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The vast cash hoard of Warren Buffett’s company, Berkshire Hathaway Inc., has been vaster only once before – just before the worst financial crisis since the Great Depression.
Warren Buffett’s big pile of cash could act as a warning to other investors that stock market is becoming overvalued and that its crash is pretty near. Berkshire Hathaway, the “Oracle of Omaha’s” group was noted to hold a record $122 billion in cash at the end of June. This money could be very easily be used raising its holdings in company giants as are Apple, Amazon, or Bank of America or even used for further acquisitions.
Berkshire’s “cash mountain” is worth almost 60% of its $208 billion portfolio of public companies. Through the last 32 years, it was noted that the only time the conglomerate held more cash as a percentage of its portfolio was in the years that preceded the financial crisis of 2008.
There can be many reasons why would Buffett prefer to keep cash instead of stocks in his portfolio. One of them could be that he’s thinking stocks are overvalued. Investing’s guru usual indicator for the stock market is its capitalization as a percentage of gross domestic product and, for now, it seems to be supporting that claim.
Bear in mind that this ratio gained 154% in 2017, exceeding the 146% it achieved at the peak of the dot-com bubble back in 2000 and the 137% it reached just before the financial crisis in 2007.
Having in mind the stock market’s profits during the last year and a half, that percentage is no doubt even bigger today.
Berkshire Hathaway has been accumulating cash for a quite some time now. The company held a record $111 billion at the end of June 2018, but however, there wasn’t significant crash happening immediately. Perhaps piling of cash doesn’t necessarily mean the economic downturn after all.
In his latest letter to shareholders, Buffett admitted he prefers to use Berkshire Hathaway’s cash for acquiring companies rather than for buying stocks. He wrote:
“Let me remind you of our prime goal in the deployment of your capital: to buy ably-managed businesses, in whole or part, that possess favorable and durable economic characteristics. We also need to make these purchases at sensible prices.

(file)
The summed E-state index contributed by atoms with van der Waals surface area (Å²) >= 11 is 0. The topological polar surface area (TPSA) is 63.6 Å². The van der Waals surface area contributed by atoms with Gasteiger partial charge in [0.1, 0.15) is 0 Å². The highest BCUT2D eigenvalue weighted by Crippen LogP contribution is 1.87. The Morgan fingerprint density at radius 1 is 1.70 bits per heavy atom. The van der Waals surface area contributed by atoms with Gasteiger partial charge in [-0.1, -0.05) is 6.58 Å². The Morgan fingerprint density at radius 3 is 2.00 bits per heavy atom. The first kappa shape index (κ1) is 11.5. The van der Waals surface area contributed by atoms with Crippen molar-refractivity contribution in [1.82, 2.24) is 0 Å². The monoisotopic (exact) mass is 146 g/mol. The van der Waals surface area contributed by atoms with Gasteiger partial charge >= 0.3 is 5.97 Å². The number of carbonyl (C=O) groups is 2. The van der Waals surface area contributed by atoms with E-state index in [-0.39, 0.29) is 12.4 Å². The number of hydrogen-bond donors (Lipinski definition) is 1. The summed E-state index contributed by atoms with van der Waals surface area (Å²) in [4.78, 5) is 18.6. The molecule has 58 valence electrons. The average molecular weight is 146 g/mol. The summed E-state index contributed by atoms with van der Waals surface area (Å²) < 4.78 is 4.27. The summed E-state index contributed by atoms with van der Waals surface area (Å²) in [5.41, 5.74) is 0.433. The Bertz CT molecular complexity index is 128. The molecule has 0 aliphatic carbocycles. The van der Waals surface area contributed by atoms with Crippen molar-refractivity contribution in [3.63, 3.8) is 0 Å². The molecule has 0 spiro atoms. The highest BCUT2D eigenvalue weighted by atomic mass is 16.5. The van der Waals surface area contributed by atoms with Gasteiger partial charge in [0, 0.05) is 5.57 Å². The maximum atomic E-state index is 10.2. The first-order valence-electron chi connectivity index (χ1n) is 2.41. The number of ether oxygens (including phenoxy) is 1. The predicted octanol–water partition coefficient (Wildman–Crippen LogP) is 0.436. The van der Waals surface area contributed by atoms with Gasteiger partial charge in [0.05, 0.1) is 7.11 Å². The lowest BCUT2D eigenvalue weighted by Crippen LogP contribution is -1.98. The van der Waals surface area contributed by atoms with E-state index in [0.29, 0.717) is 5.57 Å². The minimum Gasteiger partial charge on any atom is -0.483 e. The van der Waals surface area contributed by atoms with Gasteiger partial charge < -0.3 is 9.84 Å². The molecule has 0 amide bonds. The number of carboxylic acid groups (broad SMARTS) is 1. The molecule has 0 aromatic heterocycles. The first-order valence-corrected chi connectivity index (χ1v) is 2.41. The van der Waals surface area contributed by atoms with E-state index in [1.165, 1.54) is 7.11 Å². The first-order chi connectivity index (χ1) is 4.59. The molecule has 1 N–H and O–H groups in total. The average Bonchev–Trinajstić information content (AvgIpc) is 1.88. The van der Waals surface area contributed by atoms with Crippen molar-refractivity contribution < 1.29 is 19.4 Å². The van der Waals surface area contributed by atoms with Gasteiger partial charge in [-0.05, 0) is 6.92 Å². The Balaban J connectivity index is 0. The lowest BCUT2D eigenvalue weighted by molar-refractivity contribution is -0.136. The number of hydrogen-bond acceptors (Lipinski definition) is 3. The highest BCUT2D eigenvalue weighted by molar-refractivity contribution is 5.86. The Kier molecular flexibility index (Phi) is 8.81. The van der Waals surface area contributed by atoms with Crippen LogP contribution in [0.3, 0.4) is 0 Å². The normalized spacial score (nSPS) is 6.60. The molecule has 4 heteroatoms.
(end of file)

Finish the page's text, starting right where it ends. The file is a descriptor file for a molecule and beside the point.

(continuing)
Sometimes we can buy control of companies that meet our tests. Far more often, we find the attributes we seek in publicly-traded businesses, in which we normally acquire a 5% to 10% interest. Our two-pronged approach to huge-scale capital allocation is rare in corporate America and, at times, gives us an important advantage.”
It seems however that the ongoing valuations are restrictively high.
Buffett said that the company hopes to move much of its unused liquidity into businesses that Berkshire will immutably own.
“The immediate prospects for that, however, are not good: Prices are sky-high for businesses possessing decent long-term prospects. That disappointing reality means that 2019 will likely see us again expanding our holdings of marketable equities. We continue, nevertheless, to hope for an elephant-sized acquisition.”
Perhaps Buffett is just waiting for a good deal or he may be changing his mind about investing in cryptocurrencies. Even though TRON‘s Justin Sun failed to host their joint charity lunch, Buffett could maybe invest few percent of his cash in crypto. After all, cryptos are proving themselves to be a safe haven in the times of uncertainty.